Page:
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New Health Order Keeps Ban On Alcohol Sales After 10 p.m.

SALT LAKE CITY, Utah – Restaurant owners were already struggling amid the coronavirus pandemic, and said a Utah health order issued in November banning the sale of alcohol after 10 p.m. was making things worse.

The state extended a health order that was originally set to expire Tuesday.

The order kept one element that had business owners fired up. The expiring order banned the sale of alcohol after 10 p.m.

The new order will keep that requirement, with one difference – it will stay in place for counties considered high transmission areas. However, all of Utah’s 29 counties were classified as “Very High” transmission areas.

Restaurant and bar owners from Ogden to St. George threw their support behind a letter sent to Gov. Gary Herbert’s office Dec. 2 asking him to get rid of the alcohol ban sale.

Sources said the governor has read the letter.

In the new order – that lasts 9 days, until December 17 – there was no mention of CARES Act federal funding for restaurants and bars – something local restaurant owners said could save a lot of businesses through these challenging times.

The owner of Oakwood Grill in Draper, Michael McHenry, said they’ve been filling 30-40 percent of their total occupancy.

“We have 88 seats (in the restaurant), and now we are down to 44 seats,” he said.

McHenry said they were ready to be fully opened again when the health department allows it, but he was more eager to talk to state leaders about restaurant restrictions in place.

The National Restaurant Association issued a new report Monday that showed 17 percent of the nation’s restaurants permanently closed in 2020.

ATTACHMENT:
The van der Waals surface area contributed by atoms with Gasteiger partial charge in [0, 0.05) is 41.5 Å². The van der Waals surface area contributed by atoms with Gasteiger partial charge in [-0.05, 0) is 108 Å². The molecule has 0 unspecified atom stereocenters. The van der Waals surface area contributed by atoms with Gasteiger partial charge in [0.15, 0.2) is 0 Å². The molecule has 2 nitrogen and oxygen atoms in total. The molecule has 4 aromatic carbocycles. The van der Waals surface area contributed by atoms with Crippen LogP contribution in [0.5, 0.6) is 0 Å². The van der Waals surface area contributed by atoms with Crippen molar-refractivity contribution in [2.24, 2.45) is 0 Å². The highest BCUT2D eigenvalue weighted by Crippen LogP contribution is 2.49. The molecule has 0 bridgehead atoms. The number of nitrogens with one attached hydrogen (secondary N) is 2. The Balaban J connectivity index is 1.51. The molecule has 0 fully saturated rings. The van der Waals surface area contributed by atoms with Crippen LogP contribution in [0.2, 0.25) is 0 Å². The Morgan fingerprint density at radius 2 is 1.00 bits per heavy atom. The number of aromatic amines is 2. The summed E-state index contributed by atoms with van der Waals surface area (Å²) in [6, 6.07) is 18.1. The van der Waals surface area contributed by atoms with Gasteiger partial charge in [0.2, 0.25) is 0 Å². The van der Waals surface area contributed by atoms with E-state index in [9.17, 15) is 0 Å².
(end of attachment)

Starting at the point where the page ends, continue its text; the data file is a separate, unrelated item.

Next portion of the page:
McHenry has seen it happen in Utah, and said there is more of a fear since the 10 p.m. alcohol ban was put in place in November.

In light of the surge in coronavirus cases, he said the additional restrictions haven’t worked.

“Fifty percent of the business decreased almost immediately overnight. Well, that’s a lot of people’s jobs getting removed,” he said. “What I have seen is the devastation it caused to economics. What I didn’t see is the decrease in cases or the spread.”

Other restaurant owners said they felt the same way. The owner of Twist, a bar and bistro in Salt Lake City, said he planned to sue the Utah Department of Health over the order.

With fears that more jobs would soon be on the chopping block, restaurant owners said they need help.

“When business owners start to lose hope, it’s over,” McHenry said.

KSL TV asked the Governor’s Office if they had a response to the letter dozens of restaurants were now supporting, and has not been given a response.

KSL 5 TV Live

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